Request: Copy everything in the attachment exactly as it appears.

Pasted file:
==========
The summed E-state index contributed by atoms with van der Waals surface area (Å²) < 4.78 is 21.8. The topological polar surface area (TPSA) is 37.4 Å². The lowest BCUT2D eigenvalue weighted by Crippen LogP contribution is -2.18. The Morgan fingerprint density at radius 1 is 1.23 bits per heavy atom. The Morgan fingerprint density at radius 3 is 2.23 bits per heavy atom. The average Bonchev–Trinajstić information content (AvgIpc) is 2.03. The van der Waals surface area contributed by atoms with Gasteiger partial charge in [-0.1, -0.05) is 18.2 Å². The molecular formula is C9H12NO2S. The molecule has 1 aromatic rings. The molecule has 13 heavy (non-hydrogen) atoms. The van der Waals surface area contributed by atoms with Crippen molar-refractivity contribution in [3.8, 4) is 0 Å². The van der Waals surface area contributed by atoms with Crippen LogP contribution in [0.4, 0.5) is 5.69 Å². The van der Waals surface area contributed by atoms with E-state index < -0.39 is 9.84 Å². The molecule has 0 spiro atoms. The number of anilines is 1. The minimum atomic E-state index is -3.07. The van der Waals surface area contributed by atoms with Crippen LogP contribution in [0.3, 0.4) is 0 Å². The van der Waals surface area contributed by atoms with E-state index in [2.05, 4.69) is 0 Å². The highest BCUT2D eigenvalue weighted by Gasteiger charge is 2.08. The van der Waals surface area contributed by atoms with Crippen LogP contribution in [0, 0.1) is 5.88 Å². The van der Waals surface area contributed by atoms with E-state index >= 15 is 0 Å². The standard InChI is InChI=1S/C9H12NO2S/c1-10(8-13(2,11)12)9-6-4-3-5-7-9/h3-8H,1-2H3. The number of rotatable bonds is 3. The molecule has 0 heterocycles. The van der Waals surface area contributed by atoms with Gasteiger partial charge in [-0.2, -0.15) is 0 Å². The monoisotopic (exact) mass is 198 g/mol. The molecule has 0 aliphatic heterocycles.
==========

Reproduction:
The summed E-state index contributed by atoms with van der Waals surface area (Å²) < 4.78 is 21.8. The topological polar surface area (TPSA) is 37.4 Å². The lowest BCUT2D eigenvalue weighted by Crippen LogP contribution is -2.18. The Morgan fingerprint density at radius 1 is 1.23 bits per heavy atom. The Morgan fingerprint density at radius 3 is 2.23 bits per heavy atom. The average Bonchev–Trinajstić information content (AvgIpc) is 2.03. The van der Waals surface area contributed by atoms with Gasteiger partial charge in [-0.1, -0.05) is 18.2 Å². The molecular formula is C9H12NO2S. The molecule has 1 aromatic rings. The molecule has 13 heavy (non-hydrogen) atoms. The van der Waals surface area contributed by atoms with Crippen molar-refractivity contribution in [3.8, 4) is 0 Å². The van der Waals surface area contributed by atoms with Crippen LogP contribution in [0.4, 0.5) is 5.69 Å². The van der Waals surface area contributed by atoms with E-state index < -0.39 is 9.84 Å². The molecule has 0 spiro atoms. The number of anilines is 1. The minimum atomic E-state index is -3.07. The van der Waals surface area contributed by atoms with Crippen LogP contribution in [0.3, 0.4) is 0 Å². The van der Waals surface area contributed by atoms with E-state index in [2.05, 4.69) is 0 Å². The highest BCUT2D eigenvalue weighted by Gasteiger charge is 2.08. The van der Waals surface area contributed by atoms with Crippen LogP contribution in [0, 0.1) is 5.88 Å². The van der Waals surface area contributed by atoms with E-state index >= 15 is 0 Å². The standard InChI is InChI=1S/C9H12NO2S/c1-10(8-13(2,11)12)9-6-4-3-5-7-9/h3-8H,1-2H3. The number of rotatable bonds is 3. The molecule has 0 heterocycles. The van der Waals surface area contributed by atoms with Gasteiger partial charge in [-0.2, -0.15) is 0 Å². The monoisotopic (exact) mass is 198 g/mol. The molecule has 0 aliphatic heterocycles.